Steve Skinner, a retired dermatologist in Alabama, has been a ghost skeptic for most of his life. The paranormal was never an interest of his. He didn’t think it was real.
In 2012 that all changed. Skinner’s daughter was convinced that the family home was haunted. To end the debate, he vacationed with his family at the Crescent Hotel in Eureka Springs, Arkansas, known as one of America’s busiest hotels.
That weekend, Skinner said he saw things he couldn’t explain.
“It just blew my mind,” Skinner said. “I just had to change my world paradigm. I was fascinated by the paranormal because I knew it wasn’t real. And now I suddenly found out that I was wrong.”
He started exploring more locations, but Skinner was frustrated by the amount of ghost tours he felt were staged. So in 2018, Skinner and his wife Judy bought an old house in Brumley, near the Lake of the Ozarks. The pair fixed it and began searching for the paranormal.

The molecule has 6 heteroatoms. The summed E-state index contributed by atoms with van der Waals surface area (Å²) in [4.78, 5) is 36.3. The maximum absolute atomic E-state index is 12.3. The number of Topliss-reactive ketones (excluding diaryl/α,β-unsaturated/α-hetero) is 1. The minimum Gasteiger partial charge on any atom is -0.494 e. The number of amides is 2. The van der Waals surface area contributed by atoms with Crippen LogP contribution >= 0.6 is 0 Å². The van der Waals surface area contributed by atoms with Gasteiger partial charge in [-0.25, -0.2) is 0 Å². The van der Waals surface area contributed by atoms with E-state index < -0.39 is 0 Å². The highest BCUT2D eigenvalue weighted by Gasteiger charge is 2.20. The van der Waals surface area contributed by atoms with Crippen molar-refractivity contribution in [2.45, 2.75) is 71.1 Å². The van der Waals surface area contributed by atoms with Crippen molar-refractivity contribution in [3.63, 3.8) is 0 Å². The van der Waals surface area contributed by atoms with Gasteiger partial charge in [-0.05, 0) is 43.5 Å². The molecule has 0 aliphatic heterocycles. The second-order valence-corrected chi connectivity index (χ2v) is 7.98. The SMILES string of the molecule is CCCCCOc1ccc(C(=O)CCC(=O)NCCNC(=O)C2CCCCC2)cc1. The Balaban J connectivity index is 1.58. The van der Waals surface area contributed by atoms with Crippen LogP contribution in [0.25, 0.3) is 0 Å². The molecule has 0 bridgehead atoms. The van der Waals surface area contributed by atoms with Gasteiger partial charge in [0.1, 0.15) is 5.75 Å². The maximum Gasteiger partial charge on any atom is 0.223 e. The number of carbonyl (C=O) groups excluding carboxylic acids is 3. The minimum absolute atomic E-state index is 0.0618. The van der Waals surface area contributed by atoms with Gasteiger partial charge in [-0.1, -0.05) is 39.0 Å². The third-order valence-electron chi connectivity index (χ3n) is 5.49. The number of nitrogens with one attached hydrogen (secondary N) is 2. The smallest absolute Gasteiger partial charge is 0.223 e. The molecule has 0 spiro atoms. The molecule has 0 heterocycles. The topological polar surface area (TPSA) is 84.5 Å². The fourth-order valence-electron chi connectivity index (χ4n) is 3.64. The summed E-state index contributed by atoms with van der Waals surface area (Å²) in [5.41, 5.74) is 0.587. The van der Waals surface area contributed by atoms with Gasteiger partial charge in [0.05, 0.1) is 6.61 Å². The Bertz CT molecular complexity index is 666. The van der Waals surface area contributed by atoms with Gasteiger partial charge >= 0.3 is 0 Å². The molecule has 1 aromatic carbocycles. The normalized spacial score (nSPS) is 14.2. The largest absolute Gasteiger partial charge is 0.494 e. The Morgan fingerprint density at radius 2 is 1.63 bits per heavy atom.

The Skinners have turned the place into a business they call the Haunted Castle House. They take reservations for tours and events. This year, Skinner expects to bring in around $6,000 to $7,000.
Autumn is by far the busiest time of the year. October accounts for about a third of the year’s total revenue, Skinner said.
“(When) we get into September, October, the tours that we offer usually fill up really quickly,” he said.
Businesses like the Skinners thrive in the fall. The demand for ghost tours and spooky activities increases dramatically in October during the Halloween season.
In Missouri, prior to the pandemic, old homes and mansions accounted for about 2% of the state’s tourism. According to industry group American Haunts, attractions advertised as haunted generate up to $300 million nationally.
Many locations are reporting higher revenue this year after being hit by the pandemic, managers and ghost hunters across the state said.
Every tour offered at the Haunted Castle House is fully booked for 2022, Skinner said, including overnight research, four-hour tours, hour-long tours, and a Halloween candlelight tour that’s new this season.